CompUCast Show Notes for Episode #2

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IAS CompUCast #2

Hello and Welcome to the 2nd episode of Internet AdCom Services’ CompUCast – our official Podcast.

As an added benefit to our clients and for the Tech community as a whole, I will be posting periodically these Podcasts covering the hot trends in the Consumer and Technology communities, as well as covering some important How-To information about the various computer systems available.

For CompUCast, This is Todd Eglow!

In my 2nd Podcast, I will be focusing on Digital Photography.  The year 2006 may be the year that is remembered for the beginning of the end of conventional Film photography

CompUCasts will also discuss current technology news and trends of interest.

To set up an appointment for an in-house consultation, please send an email to or call us at 646-808-0764.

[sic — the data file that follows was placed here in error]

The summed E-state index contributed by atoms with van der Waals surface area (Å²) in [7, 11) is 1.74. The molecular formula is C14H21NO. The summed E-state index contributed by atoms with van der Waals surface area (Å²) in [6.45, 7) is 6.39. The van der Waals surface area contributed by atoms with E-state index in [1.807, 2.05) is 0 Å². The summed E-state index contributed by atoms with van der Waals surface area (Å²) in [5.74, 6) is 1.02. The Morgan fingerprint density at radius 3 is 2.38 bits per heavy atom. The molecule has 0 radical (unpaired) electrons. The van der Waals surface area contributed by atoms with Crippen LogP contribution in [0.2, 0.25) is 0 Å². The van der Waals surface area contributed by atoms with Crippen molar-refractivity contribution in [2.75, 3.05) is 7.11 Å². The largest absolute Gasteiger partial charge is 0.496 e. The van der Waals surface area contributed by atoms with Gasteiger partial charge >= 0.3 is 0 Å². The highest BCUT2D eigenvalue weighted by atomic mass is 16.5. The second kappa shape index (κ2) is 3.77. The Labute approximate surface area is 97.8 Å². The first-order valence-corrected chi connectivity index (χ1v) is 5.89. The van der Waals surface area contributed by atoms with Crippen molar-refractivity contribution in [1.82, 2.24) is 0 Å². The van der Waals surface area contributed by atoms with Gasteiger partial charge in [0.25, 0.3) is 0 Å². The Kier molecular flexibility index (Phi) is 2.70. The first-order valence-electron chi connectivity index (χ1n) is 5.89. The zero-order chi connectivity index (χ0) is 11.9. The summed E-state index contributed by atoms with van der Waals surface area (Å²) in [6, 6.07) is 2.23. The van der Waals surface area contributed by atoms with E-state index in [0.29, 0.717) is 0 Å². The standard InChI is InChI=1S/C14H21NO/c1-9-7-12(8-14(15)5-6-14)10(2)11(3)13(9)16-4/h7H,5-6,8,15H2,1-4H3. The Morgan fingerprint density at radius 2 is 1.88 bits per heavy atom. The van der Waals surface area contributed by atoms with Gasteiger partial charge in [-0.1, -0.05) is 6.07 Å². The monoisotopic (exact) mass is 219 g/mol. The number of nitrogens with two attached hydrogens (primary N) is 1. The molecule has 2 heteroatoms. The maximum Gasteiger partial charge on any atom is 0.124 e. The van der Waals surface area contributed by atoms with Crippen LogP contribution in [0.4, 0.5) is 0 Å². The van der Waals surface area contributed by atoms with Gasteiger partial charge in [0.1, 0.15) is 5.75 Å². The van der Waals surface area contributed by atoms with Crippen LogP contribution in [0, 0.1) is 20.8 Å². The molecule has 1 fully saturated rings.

Hot News

  • And in Microsoft news.... It appears the we'll have to wait a bit longer for the new Windows Operating System (OS).  Vista has been delayed, at least for the Consumer version, until January 2007.

    In the long term picture, this probably is a good thing, especially if
    Microsoft pays more attention to fixing any security leaks and bugs and includes some of the newer features that were going to be pulled the software due to an early release.

    A few of the Hardware specification are beginning to leak out.  As of this writing, in late March 2006, according to a CNET report, Microsoft has recommended at least 512MB of memory, a "modern" Intel or AMD processor and a DirectX 9.0 graphics card.  You can't have just any DX9-compatible card either.  If you're into gaming, and if you're thinking about upgrading your video card for Windows Vista, consider waiting a little while for ATI and Nvidia to release their DirectX 10 graphics cards. DirectX 9.0 cards will work great on the desktop and in legacy DirectX 9 games, but you'll need DirectX 10 hardware for advanced Windows Vista games.,10801,109783,00.html

  • WiFi protection – many of us now are carrying around laptop computers with built-in WiFi capabilities.  WiFi refers to the wireless connection that can be set up to allow users to surf the Internet.

    As I always stress in my consultation sessions, Securing a WiFi connection is always the number 1 concern to users.